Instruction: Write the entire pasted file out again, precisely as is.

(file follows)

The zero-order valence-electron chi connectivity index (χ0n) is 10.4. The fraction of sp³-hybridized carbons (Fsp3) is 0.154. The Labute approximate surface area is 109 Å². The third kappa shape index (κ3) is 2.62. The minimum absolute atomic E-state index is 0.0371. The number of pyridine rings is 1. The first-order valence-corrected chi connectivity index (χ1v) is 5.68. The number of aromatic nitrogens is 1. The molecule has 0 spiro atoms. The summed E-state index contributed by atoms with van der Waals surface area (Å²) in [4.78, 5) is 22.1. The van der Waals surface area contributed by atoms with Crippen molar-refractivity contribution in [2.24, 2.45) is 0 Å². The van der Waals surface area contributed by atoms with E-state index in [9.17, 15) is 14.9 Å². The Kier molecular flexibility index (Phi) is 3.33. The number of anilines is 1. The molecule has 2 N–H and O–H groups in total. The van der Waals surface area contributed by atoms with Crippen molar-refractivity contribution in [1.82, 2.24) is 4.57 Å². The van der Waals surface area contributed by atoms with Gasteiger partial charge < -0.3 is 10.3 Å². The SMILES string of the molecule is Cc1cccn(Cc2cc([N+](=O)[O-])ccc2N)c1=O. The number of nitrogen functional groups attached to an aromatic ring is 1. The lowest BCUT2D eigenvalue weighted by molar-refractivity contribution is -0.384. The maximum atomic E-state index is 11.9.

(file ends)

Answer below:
The zero-order valence-electron chi connectivity index (χ0n) is 10.4. The fraction of sp³-hybridized carbons (Fsp3) is 0.154. The Labute approximate surface area is 109 Å². The third kappa shape index (κ3) is 2.62. The minimum absolute atomic E-state index is 0.0371. The number of pyridine rings is 1. The first-order valence-corrected chi connectivity index (χ1v) is 5.68. The number of aromatic nitrogens is 1. The molecule has 0 spiro atoms. The summed E-state index contributed by atoms with van der Waals surface area (Å²) in [4.78, 5) is 22.1. The van der Waals surface area contributed by atoms with Crippen molar-refractivity contribution in [2.24, 2.45) is 0 Å². The van der Waals surface area contributed by atoms with E-state index in [9.17, 15) is 14.9 Å². The Kier molecular flexibility index (Phi) is 3.33. The number of anilines is 1. The molecule has 2 N–H and O–H groups in total. The van der Waals surface area contributed by atoms with Crippen molar-refractivity contribution in [1.82, 2.24) is 4.57 Å². The van der Waals surface area contributed by atoms with Gasteiger partial charge < -0.3 is 10.3 Å². The SMILES string of the molecule is Cc1cccn(Cc2cc([N+](=O)[O-])ccc2N)c1=O. The number of nitrogen functional groups attached to an aromatic ring is 1. The lowest BCUT2D eigenvalue weighted by molar-refractivity contribution is -0.384. The maximum atomic E-state index is 11.9.